5. Optimized and exclusively designed eBAND Coating
The new A025 features Tamron's original eBAND (Extended Bandwidth & Angular-Dependency) Coating, a technology that combines a nano-structured layer with an extremely low refractive index with the conventional multiple-layer coatings. Optimized and exclusively designed for this new zoom, the eBAND Coating provides superior anti-reflection performance, effectively reducing any flare and ghosting. Even when taking backlit portraits, the new lens delivers flawless, crystal clear images.
 
6. Moisture-Proof and Dust-Resistant Construction
Ideal for use in outdoor photography, the new 70-200mm telephoto zoom has moisture-resistant construction because special sealants that are dust-resistant and moisture-resistant are used at every joint and seam. The sealant material helps to prevent the intrusion of any dirt, dust or water droplets, compared to conventional Moisture-Resistant Construction.
 
7. Fluorine Coating for greater protection
The front surface of the lens element is coated with a protective fluorine compound that is water- and oil-repellant. The lens surface is easier to wipe clean and less vulnerable to the damaging effects of dirt, dust, moisture and fingerprints.
 
8. Electromagnetic diaphragm system now used also for Nikon-mount lenses
An electromagnetic diaphragm system, which has been a standard feature for Canon-mount lenses, is now available for Nikon-mount lenses[4]. More precise diaphragm and aperture control is possible because the diaphragm blades are driven and controlled by the motor through electronic pulse signals.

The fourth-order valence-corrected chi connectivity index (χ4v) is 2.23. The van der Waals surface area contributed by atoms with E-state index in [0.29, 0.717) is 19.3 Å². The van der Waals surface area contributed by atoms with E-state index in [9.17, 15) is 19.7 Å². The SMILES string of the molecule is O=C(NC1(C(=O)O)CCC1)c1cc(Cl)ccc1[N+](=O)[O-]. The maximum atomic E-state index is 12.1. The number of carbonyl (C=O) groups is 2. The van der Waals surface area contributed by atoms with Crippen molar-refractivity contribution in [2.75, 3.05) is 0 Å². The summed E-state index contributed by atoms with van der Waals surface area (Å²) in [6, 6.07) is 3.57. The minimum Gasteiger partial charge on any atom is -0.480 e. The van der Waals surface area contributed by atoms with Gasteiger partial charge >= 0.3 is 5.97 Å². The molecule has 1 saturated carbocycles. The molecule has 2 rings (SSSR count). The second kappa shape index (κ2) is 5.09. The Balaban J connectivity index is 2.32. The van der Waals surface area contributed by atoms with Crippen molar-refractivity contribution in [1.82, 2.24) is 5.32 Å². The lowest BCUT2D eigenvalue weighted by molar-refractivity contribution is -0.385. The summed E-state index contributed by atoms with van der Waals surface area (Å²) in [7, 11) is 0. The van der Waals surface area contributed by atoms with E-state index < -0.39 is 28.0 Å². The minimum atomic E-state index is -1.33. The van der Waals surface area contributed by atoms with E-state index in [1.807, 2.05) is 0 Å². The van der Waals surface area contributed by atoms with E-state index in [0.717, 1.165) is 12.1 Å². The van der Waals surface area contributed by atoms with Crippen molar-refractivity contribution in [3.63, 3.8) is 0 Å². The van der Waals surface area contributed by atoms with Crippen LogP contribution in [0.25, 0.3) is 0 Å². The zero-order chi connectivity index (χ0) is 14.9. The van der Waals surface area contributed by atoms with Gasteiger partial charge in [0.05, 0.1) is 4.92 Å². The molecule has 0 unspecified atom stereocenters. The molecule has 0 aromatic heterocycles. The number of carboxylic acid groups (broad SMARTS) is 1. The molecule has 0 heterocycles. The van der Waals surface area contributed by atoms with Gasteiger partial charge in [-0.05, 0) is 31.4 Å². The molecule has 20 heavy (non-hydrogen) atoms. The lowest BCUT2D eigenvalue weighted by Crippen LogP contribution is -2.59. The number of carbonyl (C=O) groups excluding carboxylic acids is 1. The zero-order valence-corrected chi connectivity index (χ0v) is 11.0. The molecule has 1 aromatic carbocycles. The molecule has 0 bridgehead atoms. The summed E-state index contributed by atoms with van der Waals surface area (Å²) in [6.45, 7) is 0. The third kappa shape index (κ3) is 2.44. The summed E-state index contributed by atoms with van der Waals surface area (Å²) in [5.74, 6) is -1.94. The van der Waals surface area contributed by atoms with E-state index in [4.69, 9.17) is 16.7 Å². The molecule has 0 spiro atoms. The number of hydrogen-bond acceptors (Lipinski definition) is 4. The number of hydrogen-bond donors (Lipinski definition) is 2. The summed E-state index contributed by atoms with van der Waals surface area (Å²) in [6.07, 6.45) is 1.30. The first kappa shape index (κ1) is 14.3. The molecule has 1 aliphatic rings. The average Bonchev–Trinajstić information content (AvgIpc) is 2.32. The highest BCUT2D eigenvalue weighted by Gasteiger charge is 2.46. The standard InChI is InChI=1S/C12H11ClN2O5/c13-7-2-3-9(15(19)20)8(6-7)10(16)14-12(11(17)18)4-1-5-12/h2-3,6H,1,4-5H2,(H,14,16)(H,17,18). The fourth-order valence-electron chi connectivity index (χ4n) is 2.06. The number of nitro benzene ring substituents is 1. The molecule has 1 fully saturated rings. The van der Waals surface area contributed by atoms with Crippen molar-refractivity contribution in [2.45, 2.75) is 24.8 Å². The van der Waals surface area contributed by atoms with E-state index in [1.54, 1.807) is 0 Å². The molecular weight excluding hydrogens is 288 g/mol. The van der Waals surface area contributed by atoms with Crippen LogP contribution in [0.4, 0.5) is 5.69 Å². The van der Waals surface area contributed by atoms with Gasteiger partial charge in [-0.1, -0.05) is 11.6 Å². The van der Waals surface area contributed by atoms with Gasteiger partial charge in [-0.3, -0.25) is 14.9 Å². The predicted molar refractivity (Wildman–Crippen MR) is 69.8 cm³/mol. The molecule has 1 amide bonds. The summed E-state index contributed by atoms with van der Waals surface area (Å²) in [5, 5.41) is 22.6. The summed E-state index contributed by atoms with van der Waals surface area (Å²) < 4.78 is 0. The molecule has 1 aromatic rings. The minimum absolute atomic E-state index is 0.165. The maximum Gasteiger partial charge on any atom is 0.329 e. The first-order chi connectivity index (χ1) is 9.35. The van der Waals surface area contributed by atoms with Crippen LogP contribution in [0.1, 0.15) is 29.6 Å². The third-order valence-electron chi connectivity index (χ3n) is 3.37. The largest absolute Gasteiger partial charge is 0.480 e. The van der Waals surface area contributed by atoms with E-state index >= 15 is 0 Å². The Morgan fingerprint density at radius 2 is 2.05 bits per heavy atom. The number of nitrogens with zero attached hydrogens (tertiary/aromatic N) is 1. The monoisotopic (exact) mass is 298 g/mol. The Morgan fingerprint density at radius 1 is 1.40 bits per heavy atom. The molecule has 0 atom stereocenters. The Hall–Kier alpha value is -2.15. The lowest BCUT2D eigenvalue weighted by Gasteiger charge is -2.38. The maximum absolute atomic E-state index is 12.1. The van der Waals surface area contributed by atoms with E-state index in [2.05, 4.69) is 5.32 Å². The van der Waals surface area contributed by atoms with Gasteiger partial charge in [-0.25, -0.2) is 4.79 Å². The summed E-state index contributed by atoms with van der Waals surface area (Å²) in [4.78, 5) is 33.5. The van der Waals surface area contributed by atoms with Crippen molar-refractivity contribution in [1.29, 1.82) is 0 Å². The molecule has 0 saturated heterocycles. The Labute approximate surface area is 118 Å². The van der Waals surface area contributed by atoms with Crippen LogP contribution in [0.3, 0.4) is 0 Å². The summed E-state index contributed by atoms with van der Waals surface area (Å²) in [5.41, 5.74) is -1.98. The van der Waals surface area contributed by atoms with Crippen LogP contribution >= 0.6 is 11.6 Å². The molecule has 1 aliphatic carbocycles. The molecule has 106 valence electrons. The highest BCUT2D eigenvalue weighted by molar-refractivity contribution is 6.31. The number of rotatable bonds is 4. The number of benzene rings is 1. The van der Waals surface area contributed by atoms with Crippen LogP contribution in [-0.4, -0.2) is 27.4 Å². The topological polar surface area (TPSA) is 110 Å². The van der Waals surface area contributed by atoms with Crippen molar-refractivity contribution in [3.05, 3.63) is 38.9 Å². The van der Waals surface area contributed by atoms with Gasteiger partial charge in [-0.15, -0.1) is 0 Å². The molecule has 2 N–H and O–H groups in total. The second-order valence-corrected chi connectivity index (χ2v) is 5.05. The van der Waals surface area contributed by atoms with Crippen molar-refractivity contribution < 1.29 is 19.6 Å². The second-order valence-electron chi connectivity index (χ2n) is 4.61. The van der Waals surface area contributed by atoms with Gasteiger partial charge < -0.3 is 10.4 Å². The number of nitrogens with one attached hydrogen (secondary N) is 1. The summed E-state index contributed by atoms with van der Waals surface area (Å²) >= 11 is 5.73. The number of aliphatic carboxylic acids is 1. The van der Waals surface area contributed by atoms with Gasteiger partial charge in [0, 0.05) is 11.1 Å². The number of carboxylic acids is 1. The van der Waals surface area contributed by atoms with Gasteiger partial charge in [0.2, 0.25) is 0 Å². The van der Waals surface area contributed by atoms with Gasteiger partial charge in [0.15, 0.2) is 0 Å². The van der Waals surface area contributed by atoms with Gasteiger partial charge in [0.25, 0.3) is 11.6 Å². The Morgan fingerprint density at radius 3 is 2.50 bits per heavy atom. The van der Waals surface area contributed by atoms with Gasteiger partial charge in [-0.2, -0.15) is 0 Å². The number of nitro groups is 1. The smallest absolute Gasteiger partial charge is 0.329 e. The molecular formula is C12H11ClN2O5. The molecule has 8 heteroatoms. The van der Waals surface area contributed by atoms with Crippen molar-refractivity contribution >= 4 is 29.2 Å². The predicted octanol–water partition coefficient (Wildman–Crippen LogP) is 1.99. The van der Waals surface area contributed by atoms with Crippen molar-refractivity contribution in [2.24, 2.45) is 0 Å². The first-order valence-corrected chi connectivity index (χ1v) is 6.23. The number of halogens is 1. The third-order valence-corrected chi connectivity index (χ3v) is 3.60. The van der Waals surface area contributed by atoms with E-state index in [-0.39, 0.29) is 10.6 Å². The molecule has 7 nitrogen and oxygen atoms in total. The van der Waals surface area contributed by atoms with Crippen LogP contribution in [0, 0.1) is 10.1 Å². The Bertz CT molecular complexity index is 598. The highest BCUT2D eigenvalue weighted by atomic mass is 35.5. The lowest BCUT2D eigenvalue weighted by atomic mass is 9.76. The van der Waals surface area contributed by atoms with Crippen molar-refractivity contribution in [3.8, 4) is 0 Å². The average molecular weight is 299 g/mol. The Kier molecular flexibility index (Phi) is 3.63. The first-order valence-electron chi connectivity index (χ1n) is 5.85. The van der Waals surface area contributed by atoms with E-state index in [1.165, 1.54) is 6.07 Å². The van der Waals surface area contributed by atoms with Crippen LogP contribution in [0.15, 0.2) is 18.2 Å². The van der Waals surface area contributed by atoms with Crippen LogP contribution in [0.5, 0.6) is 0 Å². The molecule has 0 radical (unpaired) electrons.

9. Lightweight and easy-to-hold tripod mount is compatible with Arca-Swiss style quick release plates
A new textured grip and Arca-Swiss style tripod interface enhances both speed and utility. Because the tripod mount is made of lightweight magnesium, it is much easier to carry.
 
10. Compatible with TAMRON TAP-in Console, an optional accessory product
The optional TAP-in Console provides a USB connection to a personal computer, enabling users to easily update the lens firmware as well as customize features, including fine adjustments to the AF and VC.
 
11. Based on the rigorous quality standards worthy of the SP series, this new lens is manufactured with a thorough attention to details
For the SP series products in particular, Tamron has established rigorous design and quality standards. These standards apply to the optical design, mechanical design and the cosmetic appearance, as well as to such wide-ranging areas as the product's robustness and improvements in the various individual functions. Tamron thoroughly reviews all of the design and manufacturing processes in order to offer products to customers with even-higher levels of precision and quality.
 
For the SP 70-200mm G2 (Model A025), the optical design was refreshed, mechanical parts were improved and a new exterior design was adopted. To maximize the optical performance intrinsic to this product, Tamron improved the accuracy of the component parts and increased the precision of the overall zooming mechanism.
 
B&H has the Tamron SP 70-200mm F/2.8 Di VC USD G2 available for preorder.
Post Date: 2/6/2017 6:46:48 PM CT   Posted By: Sean
For a limited time, use coupon code BHWPPI17 at B&H to get the X-Rite ColorChecker Passport Photo for $59.00 with free expedited shipping. Regularly $89.00.
 
Product Highlights
 
  • Creative Enhancement Target
  • Classic Target
  • White Balance Target
  • Protective Pocket-Sized Case
  • Camera Calibration Software
  • Accurate Consistent Color
Post Date: 2/6/2017 1:19:33 PM CT   Posted By: Sean
For a limited time, use coupon code BHWPPI17 at B&H to get the X-Rite i1Display Pro for $179.00 with free expedited shipping. Regularly $224.95.
 
Product Highlights
 
  • Advanced Filter and Optical Systems
  • Works On All Modern Display Technologies
  • Field-Upgradeable for Future Technology
  • Rotating Diffuser Arm / Tripod Mount
  • Basic and Advanced Modes
  • Ambient Light Measurement/Smart Control
  • Flare Correct
  • Intelligent Profiling for Color Accuracy
  • Automatic Hardware Adjustment
Through February 14, use coupon code LENSLOVE at LensRentals.com to get 50% off your second rental item in the same order.
 
*Valid for orders placed 2/6 - 2/14/17. Discount applies to the 2nd most expensive item.
Post Date: 2/6/2017 12:40:50 PM CT   Posted By: Sean